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Pages:  2. Topic: Best mosfet for switching DC from 5v Arduino pin. Read times previous topic - next topic. Best mosfet for switching DC from 5v Arduino pin. For home automation I want to switch some DC current ranging from v. Some 48v led series, strike plates, and allot more. I want to build some universal switching boards that I can use for all DC switching that I need. It needs to switch fast enough to use PWM from an Arduino pin. And works perfect on v. For v AC I will use solid state relays ebay.
I ones used a mosfet IRFN old one for switching fans and leds, but I want to choose the best available, and also more watts. Someone advised me this one Or if they switch fast enough for PWM?
I selected some But will these heavy mosfets work? AWOL Guest. Re: Best mosfet for switching DC from 5v Arduino pin. Firstly you can usually ignore the current rating as power-dissipation is the limiting factor without substatial heatsinking.
The key spec is the Rds on. Very high input capacitances. You can drive the gate from the Arduino with a resistor to limit the pin's current to a safe level for the microcontroller say 25mA max - ohms. For low to medium power loads at low to moderate PWM frequencies this is fine, but driving a high powerload at high frequency PWM this will become prohibitive.
Arduino default PWM is 1kHz or Hz depending on the pin, so this isn't too big an issue unless you change it. These driving chips need proper decoupling but can level shift from 5V to 12V to allow non-logic MOSFETs to be used There is one more issue you need to be aware of which is capacitive coupling between drain and gate.
You mean I can't use one of these mosfets? Are you sure, Vgs th Max is only between v. Quote from: mwhens on Aug 27, , pm. Its usually about 0. Quote from: MarkT on Aug 27, , pm. Thanks for all your information, but I don't understand it all. I made a drawing showing what I want to do, this is the basic principle How I switched some leds a couple of years ago was this way. It worked perfect, did not get hot, I used it with 12v, 3A I now want to make an switching board that I can install in all kind of places for switching DC.
Someone advised me a modern logic mosfet instead of the old IRFN. He advised me this one But I may need more than 68 watt, I gues a max. Thats around watt. I can't understand all those datasheets, I see so much graphs. Can I simply ask whats the biggest mosfet I can easily use the way I drawed? No one of the mosfets I posted above? As far as I know they are all logic level's. The power you can switch is NOT the power rating of the mosfet. A mosfet can switch much more power than it dissipates if it is selected properly and driven properly.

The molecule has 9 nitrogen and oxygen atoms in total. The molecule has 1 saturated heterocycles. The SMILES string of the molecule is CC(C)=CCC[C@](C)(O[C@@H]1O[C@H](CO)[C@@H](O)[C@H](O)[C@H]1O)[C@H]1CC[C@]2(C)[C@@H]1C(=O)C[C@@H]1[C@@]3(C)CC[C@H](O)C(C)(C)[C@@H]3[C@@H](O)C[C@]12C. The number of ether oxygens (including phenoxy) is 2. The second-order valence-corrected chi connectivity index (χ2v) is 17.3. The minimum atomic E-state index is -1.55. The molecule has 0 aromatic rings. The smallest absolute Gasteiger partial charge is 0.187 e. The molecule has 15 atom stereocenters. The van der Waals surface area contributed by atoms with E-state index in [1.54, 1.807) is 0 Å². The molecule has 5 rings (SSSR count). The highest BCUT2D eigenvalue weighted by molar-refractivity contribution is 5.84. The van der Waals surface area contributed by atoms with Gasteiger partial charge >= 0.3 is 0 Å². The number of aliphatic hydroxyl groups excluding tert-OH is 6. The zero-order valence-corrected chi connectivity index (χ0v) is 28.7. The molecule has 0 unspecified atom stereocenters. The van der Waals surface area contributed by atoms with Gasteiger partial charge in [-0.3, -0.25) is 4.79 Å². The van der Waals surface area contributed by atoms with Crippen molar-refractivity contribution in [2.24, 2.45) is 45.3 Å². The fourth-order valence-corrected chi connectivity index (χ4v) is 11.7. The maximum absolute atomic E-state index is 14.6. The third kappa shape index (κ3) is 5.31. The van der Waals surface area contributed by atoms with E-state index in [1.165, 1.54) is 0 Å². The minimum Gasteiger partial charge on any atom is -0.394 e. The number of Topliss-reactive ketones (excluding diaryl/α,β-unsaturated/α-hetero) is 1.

Choose a mosfet whose Vds max rating is comfortably above the voltage you want to switch. Choose a mosfet whose Ids max rating is comfortably above the current you want to switch.
So it will comfortably drive your 48v 4A load and will dissipate only 0. Formal verification of safety-critical software, software development, and electronic design and prototyping. Please do not ask for unpaid help via PM, use the forum. Well some of us are trying to explain the meaning of the specifications so that then you may learn and then use that new knowlege to make your own choices. However you seems to just want someone to say, "use this one, it should work fine". Someone will undoubtedly eventually make that choice for you, but will that help you in the future when you have to again select a component from a raft of choices?
PS: that small transistor looking device in the picture of the arduino that is going to give you "more then 20ma", you are going to have to identify what it is, why you think you need it. I suspect it will not work at all as you suspect it will. I want to learn, but it all seems so complicated to me, mostly all the graphs. But I try to understand.
That would be a better option you say. When I compare them I see it has a higher voltage and amp rating, that I can understand. It has also other differences I can't understand What does this digikey spec tells me, and wich would be better, lower Ohm's? There are more differences Another spec Does that mean how much power is needed to switch on?
Ok, a little bit more clear now, thanks. I was thinking about putting on all output pins of the arduino an small transistor. If all outputs would be high, the Arduino can't power everything I think. To be sure of this, I tought, why not boost it with an transistor. Can that be a problem?
How much current wil an mosfet use normally? Good idea about the resistor. Any other ways to make it an safer switch circuit? Some spook about fuses and zenerdiodes and resistor on the gate, don't know what it all does, or if it's usefull.
But I like to be on the safe side. Ok, I now know it is thermal watts. And also, the 5v and ground from the Arduino will be provided by a long around meter Cat6 cable. That would be ok right? Where can I find a tutorial about using a mosfet gate driver? Does it need any extra power supply?
Is it easy to use?
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